India’s central government has been steering clear of taking a stance regarding the legality of fantasy sports in the country and still doesn’t seem to want to get involved. According to an exclusive report by GLaws, the government dodged a question recently from a member of parliament (MP), stating only that the states can evaluate for themselves the industry and decide how to govern it.
On February 8, MP AP Jithender Reddy of Telangana Rashtriya Samiti (TRS) raised an unstarred question (a question that doesn’t necessarily require an immediate answer) to try and determine if the central government was considering regulations for the fantasy sports market, as well as the number cases pending in consumer courts related to the activity and whether or not fantasy sports was viewed as a game of skill or a game of chance per the Supreme Court’s definition.
The parliamentary member also wanted to know if fantasy sports was considered “gambling and betting” according to the country’s constitution and if there were plans to establish laws that would govern financial transactions related to the industry.
Pon Radhakrishnan, the Union Minister of State for Finance, responded to the inquiry, only said that betting and gambling is regulated under Entry 34 of List II of the Seventh Schedule of the Indian Constitution, adding that the individual state governments are capable of introducing their own laws on the subject.
The minister didn’t offer details of specific cases that are currently pending, nor did he elaborate on any possible regulations that could be introduced by the central government to provide oversite of financial transactions related to fantasy sports or any form of gaming.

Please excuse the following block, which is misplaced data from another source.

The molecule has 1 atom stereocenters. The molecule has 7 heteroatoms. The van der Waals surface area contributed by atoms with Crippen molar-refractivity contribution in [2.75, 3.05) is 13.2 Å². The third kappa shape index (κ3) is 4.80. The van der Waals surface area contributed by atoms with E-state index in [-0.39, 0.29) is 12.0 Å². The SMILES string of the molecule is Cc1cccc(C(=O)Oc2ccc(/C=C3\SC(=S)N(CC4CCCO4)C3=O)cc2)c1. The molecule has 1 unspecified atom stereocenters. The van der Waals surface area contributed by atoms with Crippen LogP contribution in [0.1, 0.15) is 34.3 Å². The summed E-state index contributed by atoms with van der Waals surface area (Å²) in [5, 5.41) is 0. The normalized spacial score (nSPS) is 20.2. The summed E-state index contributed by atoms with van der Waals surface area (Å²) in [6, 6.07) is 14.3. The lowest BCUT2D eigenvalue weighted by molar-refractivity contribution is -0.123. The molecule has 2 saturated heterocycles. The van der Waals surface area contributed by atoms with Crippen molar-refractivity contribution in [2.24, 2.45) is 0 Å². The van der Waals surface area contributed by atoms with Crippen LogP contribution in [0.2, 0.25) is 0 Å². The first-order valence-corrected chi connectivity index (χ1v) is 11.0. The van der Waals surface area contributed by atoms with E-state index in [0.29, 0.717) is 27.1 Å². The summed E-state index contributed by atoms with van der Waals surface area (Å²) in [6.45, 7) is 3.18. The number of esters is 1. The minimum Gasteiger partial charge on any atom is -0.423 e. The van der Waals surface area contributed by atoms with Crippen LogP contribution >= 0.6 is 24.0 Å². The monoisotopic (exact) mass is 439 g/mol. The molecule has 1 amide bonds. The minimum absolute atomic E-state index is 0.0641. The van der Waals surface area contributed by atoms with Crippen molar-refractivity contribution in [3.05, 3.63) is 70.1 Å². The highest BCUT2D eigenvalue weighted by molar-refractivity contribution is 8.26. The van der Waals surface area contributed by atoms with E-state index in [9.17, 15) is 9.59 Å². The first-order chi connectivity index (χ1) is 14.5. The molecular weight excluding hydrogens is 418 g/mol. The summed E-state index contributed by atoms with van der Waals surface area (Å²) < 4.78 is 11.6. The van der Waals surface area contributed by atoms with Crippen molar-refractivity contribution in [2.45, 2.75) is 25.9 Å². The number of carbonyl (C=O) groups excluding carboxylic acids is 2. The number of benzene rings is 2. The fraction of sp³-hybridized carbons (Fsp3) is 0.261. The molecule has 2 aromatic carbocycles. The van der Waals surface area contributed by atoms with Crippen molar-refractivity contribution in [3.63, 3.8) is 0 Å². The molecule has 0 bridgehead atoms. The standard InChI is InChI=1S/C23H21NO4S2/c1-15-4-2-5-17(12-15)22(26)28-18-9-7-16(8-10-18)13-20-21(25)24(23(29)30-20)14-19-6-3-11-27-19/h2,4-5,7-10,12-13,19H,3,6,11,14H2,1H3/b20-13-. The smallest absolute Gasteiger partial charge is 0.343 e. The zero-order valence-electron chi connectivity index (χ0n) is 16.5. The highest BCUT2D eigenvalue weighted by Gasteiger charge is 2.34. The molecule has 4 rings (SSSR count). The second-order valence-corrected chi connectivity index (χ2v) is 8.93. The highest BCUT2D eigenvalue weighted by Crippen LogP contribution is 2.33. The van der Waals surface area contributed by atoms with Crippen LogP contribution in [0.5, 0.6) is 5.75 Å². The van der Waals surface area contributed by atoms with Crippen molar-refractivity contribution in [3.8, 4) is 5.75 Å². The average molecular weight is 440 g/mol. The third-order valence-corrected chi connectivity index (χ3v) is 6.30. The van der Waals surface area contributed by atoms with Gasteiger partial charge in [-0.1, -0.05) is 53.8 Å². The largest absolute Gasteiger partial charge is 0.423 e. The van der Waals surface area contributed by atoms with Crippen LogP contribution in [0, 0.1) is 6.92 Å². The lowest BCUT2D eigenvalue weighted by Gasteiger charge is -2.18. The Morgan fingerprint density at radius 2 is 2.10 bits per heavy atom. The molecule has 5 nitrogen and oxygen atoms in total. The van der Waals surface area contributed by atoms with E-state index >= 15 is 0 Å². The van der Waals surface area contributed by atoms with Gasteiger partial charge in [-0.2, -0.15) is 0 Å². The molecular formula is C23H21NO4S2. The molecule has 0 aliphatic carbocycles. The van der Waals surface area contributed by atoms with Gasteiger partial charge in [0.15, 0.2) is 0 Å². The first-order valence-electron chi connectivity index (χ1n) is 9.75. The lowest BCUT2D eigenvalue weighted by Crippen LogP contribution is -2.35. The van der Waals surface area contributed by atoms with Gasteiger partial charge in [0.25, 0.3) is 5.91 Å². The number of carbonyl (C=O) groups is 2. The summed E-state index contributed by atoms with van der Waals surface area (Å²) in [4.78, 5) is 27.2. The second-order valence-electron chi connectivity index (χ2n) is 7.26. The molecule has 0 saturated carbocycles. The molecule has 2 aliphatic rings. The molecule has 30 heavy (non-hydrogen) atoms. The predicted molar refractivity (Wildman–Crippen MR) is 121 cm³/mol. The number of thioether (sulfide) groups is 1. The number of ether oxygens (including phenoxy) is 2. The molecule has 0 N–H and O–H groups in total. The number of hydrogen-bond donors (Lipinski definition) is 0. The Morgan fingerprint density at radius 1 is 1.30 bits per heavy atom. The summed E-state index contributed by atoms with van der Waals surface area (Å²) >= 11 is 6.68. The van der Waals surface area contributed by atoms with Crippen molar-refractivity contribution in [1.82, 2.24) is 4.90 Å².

Two years ago, Telangana introduced an ordinance to amend the Telangana Gaming Act, 1974. That ordinance was later converted into an Act and stipulates that all forms of games of skill, offline or online, were prohibited. The measure has been contested numerous times in court and the Telangana High Court is still involved in the dispute. According to the Indian state, even rummy is a dangerous activity.
India’s central government seems to prefer a hands-off approach to the subject of gaming. There is a definite divide in how state governments view the topic and there is no consensus regarding how to define the activity. The Bombay High Court, for example, has asserted that poker is completely a game of chance and requires no skill; however, elsewhere in the country, courts have decided that there is definitely skill involved.
The Punjab and Haryana High Court, in 2017, ruled that fantasy sports isn’t gambling. This decision came after the court decided that the activity required a considerable amount of skill, but there is still debate on the national level. If one individual is correct, though, change could come to India soon. Rakesh Jhunjhunwala, the billionaire stock market investor who owns shares in Delta Corp., recently predicted that legalized gambling could soon make its way to the country.